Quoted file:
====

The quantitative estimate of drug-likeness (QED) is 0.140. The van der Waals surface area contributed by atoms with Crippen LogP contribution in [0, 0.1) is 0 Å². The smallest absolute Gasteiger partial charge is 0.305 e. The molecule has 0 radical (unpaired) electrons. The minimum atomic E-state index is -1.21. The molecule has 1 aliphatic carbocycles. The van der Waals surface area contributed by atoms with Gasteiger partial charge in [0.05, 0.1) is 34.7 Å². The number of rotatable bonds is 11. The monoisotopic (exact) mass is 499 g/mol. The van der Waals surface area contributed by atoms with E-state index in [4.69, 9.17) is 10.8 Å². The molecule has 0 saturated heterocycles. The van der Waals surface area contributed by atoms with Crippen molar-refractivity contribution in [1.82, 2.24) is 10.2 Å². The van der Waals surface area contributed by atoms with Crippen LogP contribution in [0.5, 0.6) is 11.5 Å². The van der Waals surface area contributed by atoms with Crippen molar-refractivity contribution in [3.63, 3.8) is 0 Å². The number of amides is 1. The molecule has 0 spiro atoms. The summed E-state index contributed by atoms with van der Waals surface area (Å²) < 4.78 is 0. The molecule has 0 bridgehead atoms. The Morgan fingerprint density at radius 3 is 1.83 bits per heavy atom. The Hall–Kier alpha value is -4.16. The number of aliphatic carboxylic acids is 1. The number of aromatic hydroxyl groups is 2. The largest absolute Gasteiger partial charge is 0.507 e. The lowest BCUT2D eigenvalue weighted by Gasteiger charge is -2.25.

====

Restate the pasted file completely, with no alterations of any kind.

The quantitative estimate of drug-likeness (QED) is 0.140. The van der Waals surface area contributed by atoms with Crippen LogP contribution in [0, 0.1) is 0 Å². The smallest absolute Gasteiger partial charge is 0.305 e. The molecule has 0 radical (unpaired) electrons. The minimum atomic E-state index is -1.21. The molecule has 1 aliphatic carbocycles. The van der Waals surface area contributed by atoms with Gasteiger partial charge in [0.05, 0.1) is 34.7 Å². The number of rotatable bonds is 11. The monoisotopic (exact) mass is 499 g/mol. The van der Waals surface area contributed by atoms with E-state index in [4.69, 9.17) is 10.8 Å². The molecule has 0 saturated heterocycles. The van der Waals surface area contributed by atoms with Crippen molar-refractivity contribution in [1.82, 2.24) is 10.2 Å². The van der Waals surface area contributed by atoms with Crippen LogP contribution in [0.5, 0.6) is 11.5 Å². The van der Waals surface area contributed by atoms with Crippen molar-refractivity contribution in [3.63, 3.8) is 0 Å². The number of amides is 1. The molecule has 0 spiro atoms. The summed E-state index contributed by atoms with van der Waals surface area (Å²) < 4.78 is 0. The molecule has 0 bridgehead atoms. The Morgan fingerprint density at radius 3 is 1.83 bits per heavy atom. The Hall–Kier alpha value is -4.16. The number of aliphatic carboxylic acids is 1. The number of aromatic hydroxyl groups is 2. The largest absolute Gasteiger partial charge is 0.507 e. The lowest BCUT2D eigenvalue weighted by Gasteiger charge is -2.25.